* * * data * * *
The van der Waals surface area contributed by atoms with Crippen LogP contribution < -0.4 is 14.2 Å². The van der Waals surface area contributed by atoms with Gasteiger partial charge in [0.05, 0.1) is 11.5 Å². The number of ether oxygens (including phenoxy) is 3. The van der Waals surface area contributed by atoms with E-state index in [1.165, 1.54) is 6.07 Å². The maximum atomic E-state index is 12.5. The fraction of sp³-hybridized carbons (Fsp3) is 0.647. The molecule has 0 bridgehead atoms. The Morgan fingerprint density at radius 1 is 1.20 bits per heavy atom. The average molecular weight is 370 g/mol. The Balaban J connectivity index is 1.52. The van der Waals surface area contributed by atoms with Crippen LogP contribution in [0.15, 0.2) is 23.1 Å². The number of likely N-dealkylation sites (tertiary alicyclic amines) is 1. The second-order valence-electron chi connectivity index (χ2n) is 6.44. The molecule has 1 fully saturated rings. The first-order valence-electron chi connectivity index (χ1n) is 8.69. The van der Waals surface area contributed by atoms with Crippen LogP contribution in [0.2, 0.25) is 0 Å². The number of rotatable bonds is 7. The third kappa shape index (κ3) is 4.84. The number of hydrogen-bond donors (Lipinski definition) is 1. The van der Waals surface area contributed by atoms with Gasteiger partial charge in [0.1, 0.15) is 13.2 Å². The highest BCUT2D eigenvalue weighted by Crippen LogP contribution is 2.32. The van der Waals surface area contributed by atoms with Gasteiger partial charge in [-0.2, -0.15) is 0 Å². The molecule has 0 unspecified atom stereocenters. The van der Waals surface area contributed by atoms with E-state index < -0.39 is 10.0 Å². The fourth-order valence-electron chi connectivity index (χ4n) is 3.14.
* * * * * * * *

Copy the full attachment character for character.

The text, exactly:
The van der Waals surface area contributed by atoms with Crippen LogP contribution < -0.4 is 14.2 Å². The van der Waals surface area contributed by atoms with Gasteiger partial charge in [0.05, 0.1) is 11.5 Å². The number of ether oxygens (including phenoxy) is 3. The van der Waals surface area contributed by atoms with E-state index in [1.165, 1.54) is 6.07 Å². The maximum atomic E-state index is 12.5. The fraction of sp³-hybridized carbons (Fsp3) is 0.647. The molecule has 0 bridgehead atoms. The Morgan fingerprint density at radius 1 is 1.20 bits per heavy atom. The average molecular weight is 370 g/mol. The Balaban J connectivity index is 1.52. The van der Waals surface area contributed by atoms with Crippen LogP contribution in [0.15, 0.2) is 23.1 Å². The number of likely N-dealkylation sites (tertiary alicyclic amines) is 1. The second-order valence-electron chi connectivity index (χ2n) is 6.44. The molecule has 1 fully saturated rings. The first-order valence-electron chi connectivity index (χ1n) is 8.69. The van der Waals surface area contributed by atoms with Crippen LogP contribution in [0.2, 0.25) is 0 Å². The number of rotatable bonds is 7. The third kappa shape index (κ3) is 4.84. The number of hydrogen-bond donors (Lipinski definition) is 1. The van der Waals surface area contributed by atoms with Gasteiger partial charge in [0.1, 0.15) is 13.2 Å². The highest BCUT2D eigenvalue weighted by Crippen LogP contribution is 2.32. The van der Waals surface area contributed by atoms with Gasteiger partial charge in [-0.2, -0.15) is 0 Å². The molecule has 0 unspecified atom stereocenters. The van der Waals surface area contributed by atoms with E-state index < -0.39 is 10.0 Å². The fourth-order valence-electron chi connectivity index (χ4n) is 3.14.